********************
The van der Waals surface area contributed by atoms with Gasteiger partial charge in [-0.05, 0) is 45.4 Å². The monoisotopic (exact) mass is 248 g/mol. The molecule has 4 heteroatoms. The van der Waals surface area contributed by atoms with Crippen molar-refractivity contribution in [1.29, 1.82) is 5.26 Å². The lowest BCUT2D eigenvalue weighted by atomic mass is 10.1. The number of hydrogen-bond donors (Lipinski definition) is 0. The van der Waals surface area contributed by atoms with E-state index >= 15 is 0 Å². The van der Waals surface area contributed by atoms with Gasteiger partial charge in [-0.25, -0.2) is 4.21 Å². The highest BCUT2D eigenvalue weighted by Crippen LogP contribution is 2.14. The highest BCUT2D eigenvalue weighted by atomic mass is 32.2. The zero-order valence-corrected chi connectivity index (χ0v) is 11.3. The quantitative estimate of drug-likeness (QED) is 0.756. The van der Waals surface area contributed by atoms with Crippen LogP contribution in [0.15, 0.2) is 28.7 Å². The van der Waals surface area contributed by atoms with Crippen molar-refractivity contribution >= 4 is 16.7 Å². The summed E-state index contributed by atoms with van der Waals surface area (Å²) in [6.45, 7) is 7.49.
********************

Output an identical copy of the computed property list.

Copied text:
The van der Waals surface area contributed by atoms with Gasteiger partial charge in [-0.05, 0) is 45.4 Å². The monoisotopic (exact) mass is 248 g/mol. The molecule has 4 heteroatoms. The van der Waals surface area contributed by atoms with Crippen molar-refractivity contribution in [1.29, 1.82) is 5.26 Å². The lowest BCUT2D eigenvalue weighted by atomic mass is 10.1. The number of hydrogen-bond donors (Lipinski definition) is 0. The van der Waals surface area contributed by atoms with E-state index >= 15 is 0 Å². The van der Waals surface area contributed by atoms with Gasteiger partial charge in [-0.25, -0.2) is 4.21 Å². The highest BCUT2D eigenvalue weighted by Crippen LogP contribution is 2.14. The highest BCUT2D eigenvalue weighted by atomic mass is 32.2. The zero-order valence-corrected chi connectivity index (χ0v) is 11.3. The quantitative estimate of drug-likeness (QED) is 0.756. The van der Waals surface area contributed by atoms with Crippen LogP contribution in [0.15, 0.2) is 28.7 Å². The van der Waals surface area contributed by atoms with Crippen molar-refractivity contribution >= 4 is 16.7 Å². The summed E-state index contributed by atoms with van der Waals surface area (Å²) in [6.45, 7) is 7.49.